I only spent four days here but I fell in love with it and it’s people. I arrived at six in the morning and got a cab using some euros I had (you can’t get currency outside) The drive to the central square was about three minutes! The cabby was a ruddy faced lovely chap and I was impressed at how helpful he tried to be with very little English! My hotel, the Khuvsgul Lake Hotel was a sheer delight. A tall building overlooking the square, a brand new no frills place that had frills!
Should have known it was all too jolly. I was welcomed by some people who had stayed on the train since Moscow and were not getting off at all until Beijing- the fools. They all had a twitchy feel to them, like people who’d had too much coffee, and there was a reason. They hadn’t had any external input since Moscow they hadn’t had anyone new come into first-class so hadn’t had any fresh blood since Moscow.
They weren’t getting off the train in the near future and they were in that strange state that I had been in when I arrived in Irkutsk… feral and somnambulant. They cross-questioned me on what Lake Baikal and Irkutsk had been like and I told them how amazing it all was and started to explain how cold, cruel and magnificent it was, then I asked them about the diner. With that, they lost interest and scurried off barely answering my questions (they probably no longer equated there was a world outside the poor lost souls) and like a group of junkies wandered glazed eyed up to the diner with cups of tea and grubby UNO cards clutched in their fists like a fix. I followed them but they were fast, when I got there, they were already hunched over their cards at a table playing what I can only presume to be their millionth game since Moscow.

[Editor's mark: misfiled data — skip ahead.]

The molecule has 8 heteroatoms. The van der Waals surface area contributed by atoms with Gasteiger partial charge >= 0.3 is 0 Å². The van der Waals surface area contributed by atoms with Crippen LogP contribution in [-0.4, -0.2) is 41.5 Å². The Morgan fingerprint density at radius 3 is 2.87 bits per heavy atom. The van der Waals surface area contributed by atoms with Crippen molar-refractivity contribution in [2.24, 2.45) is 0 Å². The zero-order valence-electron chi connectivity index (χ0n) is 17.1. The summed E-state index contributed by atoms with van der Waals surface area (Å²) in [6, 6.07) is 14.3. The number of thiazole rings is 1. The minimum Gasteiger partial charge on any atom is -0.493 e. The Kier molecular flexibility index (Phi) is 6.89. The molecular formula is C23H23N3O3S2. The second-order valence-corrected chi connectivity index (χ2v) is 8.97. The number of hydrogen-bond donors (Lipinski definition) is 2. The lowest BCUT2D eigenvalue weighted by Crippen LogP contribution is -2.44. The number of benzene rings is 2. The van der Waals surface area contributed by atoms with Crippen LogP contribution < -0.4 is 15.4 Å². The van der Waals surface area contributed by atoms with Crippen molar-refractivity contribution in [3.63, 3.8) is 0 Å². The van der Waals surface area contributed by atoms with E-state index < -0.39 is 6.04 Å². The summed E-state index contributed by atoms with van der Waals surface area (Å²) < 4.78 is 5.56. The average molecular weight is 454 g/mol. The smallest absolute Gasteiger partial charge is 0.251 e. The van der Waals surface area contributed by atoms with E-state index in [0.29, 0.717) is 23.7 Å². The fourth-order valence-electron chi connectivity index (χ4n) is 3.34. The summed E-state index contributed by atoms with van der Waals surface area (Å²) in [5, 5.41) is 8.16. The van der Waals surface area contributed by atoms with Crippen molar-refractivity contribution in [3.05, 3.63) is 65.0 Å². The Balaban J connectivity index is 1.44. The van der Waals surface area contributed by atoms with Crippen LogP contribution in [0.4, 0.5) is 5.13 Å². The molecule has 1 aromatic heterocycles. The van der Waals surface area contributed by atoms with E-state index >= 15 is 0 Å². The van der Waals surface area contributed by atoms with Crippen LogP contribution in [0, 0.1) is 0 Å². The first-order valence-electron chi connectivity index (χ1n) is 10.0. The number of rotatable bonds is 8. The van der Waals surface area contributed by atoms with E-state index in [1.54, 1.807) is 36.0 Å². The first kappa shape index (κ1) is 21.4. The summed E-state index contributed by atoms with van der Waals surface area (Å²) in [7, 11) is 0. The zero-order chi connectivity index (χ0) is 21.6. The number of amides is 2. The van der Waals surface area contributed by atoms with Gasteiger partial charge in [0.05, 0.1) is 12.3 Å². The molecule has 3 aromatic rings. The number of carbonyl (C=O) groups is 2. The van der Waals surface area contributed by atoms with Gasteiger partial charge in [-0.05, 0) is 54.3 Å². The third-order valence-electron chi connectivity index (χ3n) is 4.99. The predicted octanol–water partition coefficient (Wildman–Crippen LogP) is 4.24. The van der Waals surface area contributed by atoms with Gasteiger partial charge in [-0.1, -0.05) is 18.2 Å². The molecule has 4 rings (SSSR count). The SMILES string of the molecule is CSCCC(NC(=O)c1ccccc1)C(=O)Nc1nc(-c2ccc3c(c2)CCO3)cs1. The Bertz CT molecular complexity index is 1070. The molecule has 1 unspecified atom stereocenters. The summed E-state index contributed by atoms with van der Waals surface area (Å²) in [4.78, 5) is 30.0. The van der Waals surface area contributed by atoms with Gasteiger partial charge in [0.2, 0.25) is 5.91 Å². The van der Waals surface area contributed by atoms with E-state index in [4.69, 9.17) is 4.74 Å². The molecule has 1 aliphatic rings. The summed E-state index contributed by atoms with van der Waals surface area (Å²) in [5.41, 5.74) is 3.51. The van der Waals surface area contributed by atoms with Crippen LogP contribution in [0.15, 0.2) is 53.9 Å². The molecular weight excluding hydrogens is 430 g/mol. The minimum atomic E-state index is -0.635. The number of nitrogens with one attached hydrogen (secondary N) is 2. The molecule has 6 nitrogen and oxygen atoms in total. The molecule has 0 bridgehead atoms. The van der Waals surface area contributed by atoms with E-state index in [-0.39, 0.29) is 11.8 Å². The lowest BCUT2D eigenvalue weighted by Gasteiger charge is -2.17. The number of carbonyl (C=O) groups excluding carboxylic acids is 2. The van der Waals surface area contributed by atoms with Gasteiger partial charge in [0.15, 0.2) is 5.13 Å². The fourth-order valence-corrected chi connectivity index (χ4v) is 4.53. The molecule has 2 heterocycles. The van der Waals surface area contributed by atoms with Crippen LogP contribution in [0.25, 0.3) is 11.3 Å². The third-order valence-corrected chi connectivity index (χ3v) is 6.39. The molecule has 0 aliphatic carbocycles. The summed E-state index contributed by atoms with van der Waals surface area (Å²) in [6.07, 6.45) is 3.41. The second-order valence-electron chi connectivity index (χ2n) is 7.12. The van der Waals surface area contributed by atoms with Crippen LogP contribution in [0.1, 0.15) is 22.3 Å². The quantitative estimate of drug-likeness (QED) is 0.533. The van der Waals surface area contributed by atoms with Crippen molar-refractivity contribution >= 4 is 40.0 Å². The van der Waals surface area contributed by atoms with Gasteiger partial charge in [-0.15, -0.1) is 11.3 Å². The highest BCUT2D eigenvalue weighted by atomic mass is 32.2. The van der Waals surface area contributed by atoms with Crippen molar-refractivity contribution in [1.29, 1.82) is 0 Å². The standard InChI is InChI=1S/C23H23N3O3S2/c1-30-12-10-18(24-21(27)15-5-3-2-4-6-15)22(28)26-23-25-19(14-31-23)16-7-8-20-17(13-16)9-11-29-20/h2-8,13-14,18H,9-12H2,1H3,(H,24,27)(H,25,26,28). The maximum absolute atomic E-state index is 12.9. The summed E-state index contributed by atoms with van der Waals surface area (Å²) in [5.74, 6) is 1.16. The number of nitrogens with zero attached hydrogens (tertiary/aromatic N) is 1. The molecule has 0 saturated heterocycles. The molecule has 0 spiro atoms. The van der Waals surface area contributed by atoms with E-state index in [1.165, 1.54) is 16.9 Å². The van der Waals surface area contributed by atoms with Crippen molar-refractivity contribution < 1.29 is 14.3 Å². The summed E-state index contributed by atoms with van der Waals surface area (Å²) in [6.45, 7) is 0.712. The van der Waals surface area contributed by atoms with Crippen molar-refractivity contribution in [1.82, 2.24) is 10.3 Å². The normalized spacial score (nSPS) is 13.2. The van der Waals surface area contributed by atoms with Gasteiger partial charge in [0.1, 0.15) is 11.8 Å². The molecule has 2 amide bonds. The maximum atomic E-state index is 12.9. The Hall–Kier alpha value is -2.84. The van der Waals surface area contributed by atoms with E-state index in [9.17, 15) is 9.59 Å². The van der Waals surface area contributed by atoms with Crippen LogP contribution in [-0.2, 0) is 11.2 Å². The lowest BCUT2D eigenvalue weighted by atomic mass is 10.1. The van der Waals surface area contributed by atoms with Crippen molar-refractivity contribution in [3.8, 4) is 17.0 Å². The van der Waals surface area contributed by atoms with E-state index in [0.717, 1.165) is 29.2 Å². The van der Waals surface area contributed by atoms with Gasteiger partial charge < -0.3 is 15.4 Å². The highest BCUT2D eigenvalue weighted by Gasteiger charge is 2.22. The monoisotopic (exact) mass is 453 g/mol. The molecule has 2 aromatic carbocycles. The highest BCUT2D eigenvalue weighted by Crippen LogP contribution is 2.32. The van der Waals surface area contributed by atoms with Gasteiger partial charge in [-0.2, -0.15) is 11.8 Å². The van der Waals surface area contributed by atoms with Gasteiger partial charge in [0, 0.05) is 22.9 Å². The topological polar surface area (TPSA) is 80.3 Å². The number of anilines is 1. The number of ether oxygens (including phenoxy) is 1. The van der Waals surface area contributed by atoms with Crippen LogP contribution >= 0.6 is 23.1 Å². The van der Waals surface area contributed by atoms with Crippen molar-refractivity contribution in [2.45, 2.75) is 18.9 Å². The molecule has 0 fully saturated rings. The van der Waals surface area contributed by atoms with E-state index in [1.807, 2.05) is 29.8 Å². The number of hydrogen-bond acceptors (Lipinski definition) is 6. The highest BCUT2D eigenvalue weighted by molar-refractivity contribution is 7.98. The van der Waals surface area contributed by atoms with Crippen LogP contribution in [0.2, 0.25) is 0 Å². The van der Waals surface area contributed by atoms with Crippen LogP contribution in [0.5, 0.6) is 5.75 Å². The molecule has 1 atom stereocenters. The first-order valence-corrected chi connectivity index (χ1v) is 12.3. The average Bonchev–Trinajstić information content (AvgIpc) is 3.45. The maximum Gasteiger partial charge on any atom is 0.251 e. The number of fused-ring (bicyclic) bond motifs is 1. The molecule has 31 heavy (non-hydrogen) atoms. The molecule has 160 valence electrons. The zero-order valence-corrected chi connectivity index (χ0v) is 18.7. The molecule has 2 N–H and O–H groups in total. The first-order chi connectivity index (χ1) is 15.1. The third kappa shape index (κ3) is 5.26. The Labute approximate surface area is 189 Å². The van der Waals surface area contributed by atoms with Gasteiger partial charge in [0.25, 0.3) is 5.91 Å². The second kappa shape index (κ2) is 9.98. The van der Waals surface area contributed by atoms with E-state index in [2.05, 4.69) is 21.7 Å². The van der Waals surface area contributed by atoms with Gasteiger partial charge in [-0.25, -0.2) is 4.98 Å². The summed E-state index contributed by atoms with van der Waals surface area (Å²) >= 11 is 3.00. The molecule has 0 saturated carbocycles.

OR NOT THE PARIS OF SIBERIA. LET’S GET BACK ON THE TRAIN AGAIN:(
I wanted to love Irkutsk, so many times labelled the Paris of Siberia. However I ended up feeling apathetic about it. The cab had been late picking me up from Listvyanka so I was all of a tizz and had made my plans in a shoddy anxious way having expected to have the full day there and seeing it slip away from me.
Cautiously getting off the train in the early light of a freezing Siberian morning in February, I immediately saw my name on board clasped to a mans chest. Seeing as I was the only person getting off he stepped forward to grab my little suitcase and drive me off to Listvyanka on Lake Baikal.